I don't see any benefit. They advertise insurance as cheaper but I've found that to never be the case. When my membership is up I won't be subscribing again. Really not worth the money. They mail out a Bulletin to members that oftentimes has some good information such as political but that's about it. When I rent a motel when traveling I ask for AARP discount and they never ask to see my card. Just asking for a senior citizen discount works.

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January 18, 20110 found this helpful

Thanks everyone! You pretty much told me what I already figured. I didn't think it would really save us any money, but it has been mentioned to us from a couple of people(including my mother), so I thought I might be missing something. We already have AAA, that I don't want to get rid of because we use it for hotels when we travel. Also, I have read some on the kind of things they lobby for, that I don't agree with, so I think I'll pass on this one. Thanks!

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January 19, 20110 found this helpful

No! After paying for their ins. for several years. I had to go into the hospital. They paid $50. After I turned 65 they cut down the amount to $30 a day for hospital stay. You better have great eyesight and be sure to read the fine print, because they never advised us of the change. We Canceled AARP. GG Vi

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January 16, 20130 found this helpful

Membershipis 12.60 a year for both you and another if you sub for 5 years that 6.30 a year per person if you got some one over 50 to share the second membership with which could be your spouse or other family over 50 and I also agree that AAA is horrible on Long Island as living in Tampa Bay were there are five offices I was shocked to find only 4 on the Long Island and only one in suffolk county plus AA has goten quite expensive which is why we no longer belong to AAA.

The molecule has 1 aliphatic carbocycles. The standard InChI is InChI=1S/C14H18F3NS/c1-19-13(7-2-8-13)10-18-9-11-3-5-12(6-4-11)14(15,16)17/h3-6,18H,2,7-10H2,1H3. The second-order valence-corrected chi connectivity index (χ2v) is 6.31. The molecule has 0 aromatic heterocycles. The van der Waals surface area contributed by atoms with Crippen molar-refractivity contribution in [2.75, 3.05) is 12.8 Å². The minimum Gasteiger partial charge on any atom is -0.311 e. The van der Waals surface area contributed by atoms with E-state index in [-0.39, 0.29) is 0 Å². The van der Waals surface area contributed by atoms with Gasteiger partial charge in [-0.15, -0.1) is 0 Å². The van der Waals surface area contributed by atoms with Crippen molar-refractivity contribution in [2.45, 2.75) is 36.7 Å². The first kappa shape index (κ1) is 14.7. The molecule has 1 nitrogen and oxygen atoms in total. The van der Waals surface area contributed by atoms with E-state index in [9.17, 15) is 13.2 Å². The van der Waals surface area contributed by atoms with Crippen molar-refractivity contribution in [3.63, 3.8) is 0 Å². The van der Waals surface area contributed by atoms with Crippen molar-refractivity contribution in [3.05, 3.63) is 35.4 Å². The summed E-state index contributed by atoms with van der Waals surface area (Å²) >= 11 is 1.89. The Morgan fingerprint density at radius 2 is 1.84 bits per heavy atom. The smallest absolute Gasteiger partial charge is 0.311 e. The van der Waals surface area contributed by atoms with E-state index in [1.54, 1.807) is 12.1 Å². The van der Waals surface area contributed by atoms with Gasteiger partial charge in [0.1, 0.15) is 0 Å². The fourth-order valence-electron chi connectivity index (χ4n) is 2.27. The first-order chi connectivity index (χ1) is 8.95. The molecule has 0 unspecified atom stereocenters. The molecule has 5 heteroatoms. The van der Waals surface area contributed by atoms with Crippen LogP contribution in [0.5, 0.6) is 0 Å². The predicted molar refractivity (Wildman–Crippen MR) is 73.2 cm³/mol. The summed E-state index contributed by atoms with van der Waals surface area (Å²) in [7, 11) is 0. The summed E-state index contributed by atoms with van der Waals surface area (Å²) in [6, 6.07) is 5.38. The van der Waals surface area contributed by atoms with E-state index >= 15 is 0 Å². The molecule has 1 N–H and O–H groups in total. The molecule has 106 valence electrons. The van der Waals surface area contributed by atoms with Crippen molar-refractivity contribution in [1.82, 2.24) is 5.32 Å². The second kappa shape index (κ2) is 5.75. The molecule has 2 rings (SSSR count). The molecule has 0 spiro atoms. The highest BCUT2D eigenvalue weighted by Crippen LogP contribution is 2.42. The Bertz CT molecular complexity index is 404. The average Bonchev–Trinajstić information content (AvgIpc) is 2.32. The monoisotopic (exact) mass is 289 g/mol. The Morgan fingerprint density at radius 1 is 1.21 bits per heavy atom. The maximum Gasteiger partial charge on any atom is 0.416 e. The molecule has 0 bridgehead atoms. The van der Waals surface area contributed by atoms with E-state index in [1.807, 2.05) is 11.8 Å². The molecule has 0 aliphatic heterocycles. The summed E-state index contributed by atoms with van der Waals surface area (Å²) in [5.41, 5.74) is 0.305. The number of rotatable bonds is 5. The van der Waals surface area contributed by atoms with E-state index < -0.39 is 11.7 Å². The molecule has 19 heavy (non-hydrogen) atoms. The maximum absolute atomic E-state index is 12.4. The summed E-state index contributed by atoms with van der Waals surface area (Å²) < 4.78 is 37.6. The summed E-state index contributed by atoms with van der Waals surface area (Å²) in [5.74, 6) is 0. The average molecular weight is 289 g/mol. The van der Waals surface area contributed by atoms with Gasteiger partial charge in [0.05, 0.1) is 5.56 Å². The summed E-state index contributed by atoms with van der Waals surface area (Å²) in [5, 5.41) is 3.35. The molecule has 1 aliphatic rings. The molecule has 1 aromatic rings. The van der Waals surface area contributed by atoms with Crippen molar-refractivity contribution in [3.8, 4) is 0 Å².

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January 16, 20130 found this helpful

Sadly Harford will not write in Florida, so not a benefit here.

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April 2, 20170 found this helpful

People say it is because you get a lot of discounts. Even though I am eligible,'I've never joined because I don't go out that much or eat out. I also buy a lot of used goods, so I don't need that kind of discount, either. Many times you can get a senior discount just by asking.

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July 3, 20170 found this helpful

I have read a lot of articles, i see aaa and aarp have some advantages and worth the money you spend on your member ship. I feel it depends on your life style, if you travel more then not. Each have road side assistance, and discounted hotel rooms and rental car deals, aaa wins out on the above. ( in my non professional opinion ) the best advise is go to both sites. Compare make a check list.

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March 23, 20190 found this helpful

The discounts are not enough to make it worth supporting an organization that supports certain causes and political "leaders". Check into it.

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October 14, 20191 found this helpful

you mad they don't support your church where you were abused?

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October 13, 20190 found this helpful

Save your money, dont join! I payed $12 as a special offer, thought I could get better auto insurance rates. Wrong! The request was redirected to Hatford Connecticut, who have bombarded me with junk emails ever since. My local small-town agent had better rates...

So much for hotel discounts - if you book, as I often do, with Booking.com, those discounted rates eliminate further AARP discounts.

Really the amount of junk emails I have received since joining AARP is spectacular, including offers for Life Insurance that wont go away. If I click the unsubscribe to these, the only option, after bouncing around menus, is to write a personal letter to get them stopped.

Ironically, many AARP articles are warning their members about fraud and identity theft. Since joining, I havent been able to save a single dollar, and I regard the numerous emails from their partners as annoying and intrusive. Two of the characteristics of spamming that tries to steal your money and identity...

Paul